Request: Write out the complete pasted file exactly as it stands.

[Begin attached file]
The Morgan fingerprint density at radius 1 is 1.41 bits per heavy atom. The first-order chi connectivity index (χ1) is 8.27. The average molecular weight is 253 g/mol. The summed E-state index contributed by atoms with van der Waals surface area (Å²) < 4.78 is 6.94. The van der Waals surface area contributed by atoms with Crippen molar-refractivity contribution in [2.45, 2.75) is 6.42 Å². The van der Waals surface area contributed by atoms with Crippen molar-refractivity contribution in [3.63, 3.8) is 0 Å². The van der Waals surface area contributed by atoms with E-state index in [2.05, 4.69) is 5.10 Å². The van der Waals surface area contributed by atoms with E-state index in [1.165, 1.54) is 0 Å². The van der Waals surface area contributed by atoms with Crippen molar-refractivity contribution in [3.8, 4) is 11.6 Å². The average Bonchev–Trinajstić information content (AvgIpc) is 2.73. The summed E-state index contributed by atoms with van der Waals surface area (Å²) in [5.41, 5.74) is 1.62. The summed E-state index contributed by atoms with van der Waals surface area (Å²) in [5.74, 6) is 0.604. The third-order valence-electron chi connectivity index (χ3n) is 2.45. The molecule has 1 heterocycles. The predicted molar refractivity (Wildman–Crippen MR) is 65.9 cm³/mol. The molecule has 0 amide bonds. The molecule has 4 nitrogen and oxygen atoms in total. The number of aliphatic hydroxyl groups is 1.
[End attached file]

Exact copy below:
The Morgan fingerprint density at radius 1 is 1.41 bits per heavy atom. The first-order chi connectivity index (χ1) is 8.27. The average molecular weight is 253 g/mol. The summed E-state index contributed by atoms with van der Waals surface area (Å²) < 4.78 is 6.94. The van der Waals surface area contributed by atoms with Crippen molar-refractivity contribution in [2.45, 2.75) is 6.42 Å². The van der Waals surface area contributed by atoms with Crippen molar-refractivity contribution in [3.63, 3.8) is 0 Å². The van der Waals surface area contributed by atoms with E-state index in [2.05, 4.69) is 5.10 Å². The van der Waals surface area contributed by atoms with E-state index in [1.165, 1.54) is 0 Å². The van der Waals surface area contributed by atoms with Crippen molar-refractivity contribution in [3.8, 4) is 11.6 Å². The average Bonchev–Trinajstić information content (AvgIpc) is 2.73. The summed E-state index contributed by atoms with van der Waals surface area (Å²) in [5.41, 5.74) is 1.62. The summed E-state index contributed by atoms with van der Waals surface area (Å²) in [5.74, 6) is 0.604. The third-order valence-electron chi connectivity index (χ3n) is 2.45. The molecule has 1 heterocycles. The predicted molar refractivity (Wildman–Crippen MR) is 65.9 cm³/mol. The molecule has 0 amide bonds. The molecule has 4 nitrogen and oxygen atoms in total. The number of aliphatic hydroxyl groups is 1.